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  • FIRST POST
    • the shreksta
    • By the shreksta 8th Aug 18, 7:11 PM
    • 82Posts
    • 13Thanks
    the shreksta
    house builder wants me to remove my driveway
    • #1
    • 8th Aug 18, 7:11 PM
    house builder wants me to remove my driveway 8th Aug 18 at 7:11 PM
    so to cut a long story short here is a brief rundown of my problem.

    bought a new build house last year (26th august handover date), the house is a 3 bed detached with driveway leading to garage and front garden. i wanted to rip up all the front garden and turn it into extra parking space as we have 3 cars.
    i asked jelsons, i asked my solicitor and nobody could give me a clear yes or no. in the end i spoke with the 2 site managers who told me to speak with the council, so i spoke with them who told me i have full permitted development rights and any surface at the front must be a permeable surface ie gravel. so i got my landscaper to carry out the work, using a proper sub base/permeable weed fabric and white gravel on top with a block paved edge.

    this was 11 months ago (sept 2017 work was completed)

    today i have had a letter stating that i must remove all the gravel and replace with turf as the county council highways consultant will not adopt the road due to loose gravel within 5 meters from the highway. we have 60 days to complete this or face possible court action. there are two other properties on my street that have done the same and also had the same letter.

    my argument is that the council have said as long as i use the correct surface i have full development rights. also when we took the property from jelsons it comes with gravel leading down to the path/road so how can they expect me to dig mine up when they clearly provide it to you.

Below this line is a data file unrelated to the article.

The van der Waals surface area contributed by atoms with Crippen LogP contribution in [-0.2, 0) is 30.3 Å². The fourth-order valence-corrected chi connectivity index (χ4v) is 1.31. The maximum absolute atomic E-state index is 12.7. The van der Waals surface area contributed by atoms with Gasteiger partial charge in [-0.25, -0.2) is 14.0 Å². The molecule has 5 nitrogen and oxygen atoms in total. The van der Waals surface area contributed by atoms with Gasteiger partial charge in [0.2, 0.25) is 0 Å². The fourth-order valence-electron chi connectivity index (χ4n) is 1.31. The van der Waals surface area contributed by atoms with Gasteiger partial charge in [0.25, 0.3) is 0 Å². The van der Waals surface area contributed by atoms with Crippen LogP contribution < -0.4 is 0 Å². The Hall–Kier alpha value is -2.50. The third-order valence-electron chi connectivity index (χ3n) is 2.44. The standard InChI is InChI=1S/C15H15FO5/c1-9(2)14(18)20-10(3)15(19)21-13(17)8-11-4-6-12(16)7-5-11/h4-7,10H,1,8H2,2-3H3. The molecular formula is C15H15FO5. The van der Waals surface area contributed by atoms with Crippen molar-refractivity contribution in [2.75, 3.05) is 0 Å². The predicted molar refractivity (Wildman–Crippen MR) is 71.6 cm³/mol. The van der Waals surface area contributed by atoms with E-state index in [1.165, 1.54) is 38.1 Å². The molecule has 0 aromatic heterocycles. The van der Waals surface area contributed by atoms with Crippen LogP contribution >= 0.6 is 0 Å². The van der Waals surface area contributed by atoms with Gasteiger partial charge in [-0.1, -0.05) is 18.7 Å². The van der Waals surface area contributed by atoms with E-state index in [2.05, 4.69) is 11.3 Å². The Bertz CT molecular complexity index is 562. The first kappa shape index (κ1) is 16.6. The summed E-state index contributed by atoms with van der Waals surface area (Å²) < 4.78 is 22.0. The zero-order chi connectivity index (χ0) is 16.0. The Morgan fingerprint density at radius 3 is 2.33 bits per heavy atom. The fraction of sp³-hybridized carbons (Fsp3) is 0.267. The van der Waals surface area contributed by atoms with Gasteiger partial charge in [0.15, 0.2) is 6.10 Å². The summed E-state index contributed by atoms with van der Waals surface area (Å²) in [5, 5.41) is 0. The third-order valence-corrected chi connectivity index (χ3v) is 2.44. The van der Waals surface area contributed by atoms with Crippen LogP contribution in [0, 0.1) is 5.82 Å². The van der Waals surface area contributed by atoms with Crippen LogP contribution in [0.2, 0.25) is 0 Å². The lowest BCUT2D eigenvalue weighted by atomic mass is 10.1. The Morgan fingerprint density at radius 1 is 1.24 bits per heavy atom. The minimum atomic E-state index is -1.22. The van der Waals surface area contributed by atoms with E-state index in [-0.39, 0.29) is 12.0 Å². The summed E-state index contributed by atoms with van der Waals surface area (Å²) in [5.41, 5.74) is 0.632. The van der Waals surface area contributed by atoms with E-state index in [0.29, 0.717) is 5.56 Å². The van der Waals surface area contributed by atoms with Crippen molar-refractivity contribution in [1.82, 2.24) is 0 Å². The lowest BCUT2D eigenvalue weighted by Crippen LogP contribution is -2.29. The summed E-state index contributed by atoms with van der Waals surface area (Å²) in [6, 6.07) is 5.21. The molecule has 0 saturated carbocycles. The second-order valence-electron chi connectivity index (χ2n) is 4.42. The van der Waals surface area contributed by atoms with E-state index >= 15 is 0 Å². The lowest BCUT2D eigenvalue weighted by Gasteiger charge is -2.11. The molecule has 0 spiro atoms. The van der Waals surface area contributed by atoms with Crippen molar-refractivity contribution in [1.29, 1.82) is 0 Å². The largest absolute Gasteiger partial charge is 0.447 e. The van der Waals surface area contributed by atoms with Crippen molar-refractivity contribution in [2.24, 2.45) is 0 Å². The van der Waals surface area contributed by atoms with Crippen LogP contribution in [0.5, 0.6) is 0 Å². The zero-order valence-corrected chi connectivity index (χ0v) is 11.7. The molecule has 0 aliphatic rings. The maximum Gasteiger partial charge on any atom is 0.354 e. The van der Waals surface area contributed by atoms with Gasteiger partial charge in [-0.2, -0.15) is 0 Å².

here is a before and after pic, a pic of the letter and a pic of my neighbours driveway with gravel provided by jelsons.

    im totally digging my heels in on this one. anybody had any similar issues or can see a weak point in my defence.

    i have the email trail with the council as proof of our conversation.

    seems i cant add pics for some reason
    Last edited by the shreksta; 08-08-2018 at 7:14 PM.
Page 1
    • AndyMc.....
    • By AndyMc..... 8th Aug 18, 7:17 PM
    • 2,078 Posts
    • 1,258 Thanks
    AndyMc.....
    • #2
    • 8th Aug 18, 7:17 PM
    • #2
    • 8th Aug 18, 7:17 PM
    so to cut a long story short here is a brief rundown of my problem.

    bought a new build house last year (26th august handover date), the house is a 3 bed detached with driveway leading to garage and front garden. i wanted to rip up all the front garden and turn it into extra parking space as we have 3 cars.
    i asked jelsons, i asked my solicitor and nobody could give me a clear yes or no. in the end i spoke with the 2 site managers who told me to speak with the council, so i spoke with them who told me i have full permitted development rights and any surface at the front must be a permeable surface ie gravel. so i got my landscaper to carry out the work, using a proper sub base/permeable weed fabric and white gravel on top with a block paved edge.

    this was 11 months ago (sept 2017 work was completed)

    today i have had a letter stating that i must remove all the gravel and replace with turf as the county council highways consultant will not adopt the road due to loose gravel within 5 meters from the highway. we have 60 days to complete this or face possible court action. there are two other properties on my street that have done the same and also had the same letter.

    my argument is that the council have said as long as i use the correct surface i have full development rights. also when we took the property from jelsons it comes with gravel leading down to the path/road so how can they expect me to dig mine up when they clearly provide it to you.